|One of the reasons Sydney is sited where it is, is because the scouting party in January 1788, spotted a stream of fresh water trickling into a wide, deep cove. The stream became known as The Tank Stream, and is now totally underground. The cove was named Sydney Cove. Where the Tank Stream meets Sydney Cove is Circular Quay.|
|This metal plaque is in the Pitt Street Mall. The Tank Stream was not long, perhaps a little over a kilometre, and it was more a trickle than a stream. It raised in a swamp as you can see from the diagram. I have included two views down Pitt Street, ie facing north. The second shows the storm-water drain that flows into the tunnel beneath the surface which is the current day stream. The first one shows a sliver of the harbour bridge right down and beyond the Quay. |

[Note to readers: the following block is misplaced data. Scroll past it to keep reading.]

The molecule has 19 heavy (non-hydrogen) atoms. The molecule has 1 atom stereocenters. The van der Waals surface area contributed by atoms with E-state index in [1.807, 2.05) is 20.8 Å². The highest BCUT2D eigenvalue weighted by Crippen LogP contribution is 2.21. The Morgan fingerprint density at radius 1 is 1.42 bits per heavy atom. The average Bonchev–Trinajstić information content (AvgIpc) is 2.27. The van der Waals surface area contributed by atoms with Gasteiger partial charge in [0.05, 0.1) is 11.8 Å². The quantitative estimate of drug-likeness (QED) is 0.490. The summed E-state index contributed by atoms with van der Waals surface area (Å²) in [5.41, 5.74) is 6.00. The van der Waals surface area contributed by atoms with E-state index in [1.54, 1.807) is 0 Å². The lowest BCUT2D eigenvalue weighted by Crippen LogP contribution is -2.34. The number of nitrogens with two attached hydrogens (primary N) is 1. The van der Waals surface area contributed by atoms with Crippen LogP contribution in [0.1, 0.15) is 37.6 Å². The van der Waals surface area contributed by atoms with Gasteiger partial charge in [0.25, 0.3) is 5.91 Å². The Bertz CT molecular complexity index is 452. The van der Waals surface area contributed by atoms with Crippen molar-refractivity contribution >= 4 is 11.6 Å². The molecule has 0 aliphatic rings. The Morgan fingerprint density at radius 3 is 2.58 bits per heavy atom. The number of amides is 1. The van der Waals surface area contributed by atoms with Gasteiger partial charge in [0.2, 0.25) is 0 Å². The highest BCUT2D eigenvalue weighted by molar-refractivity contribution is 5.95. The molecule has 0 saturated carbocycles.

The Tank Stream provided fresh water for the colony for about 40 years, being replaced by the pipes of Busby's Bore which came all the way from the sandhills of Centennial Park. Very quickly the new settlers became aware of the fragility of water supply in a continent like Australia. And they did themselves no favours, by degrading and polluting the stream with human waste and the waste and carcasses of animals.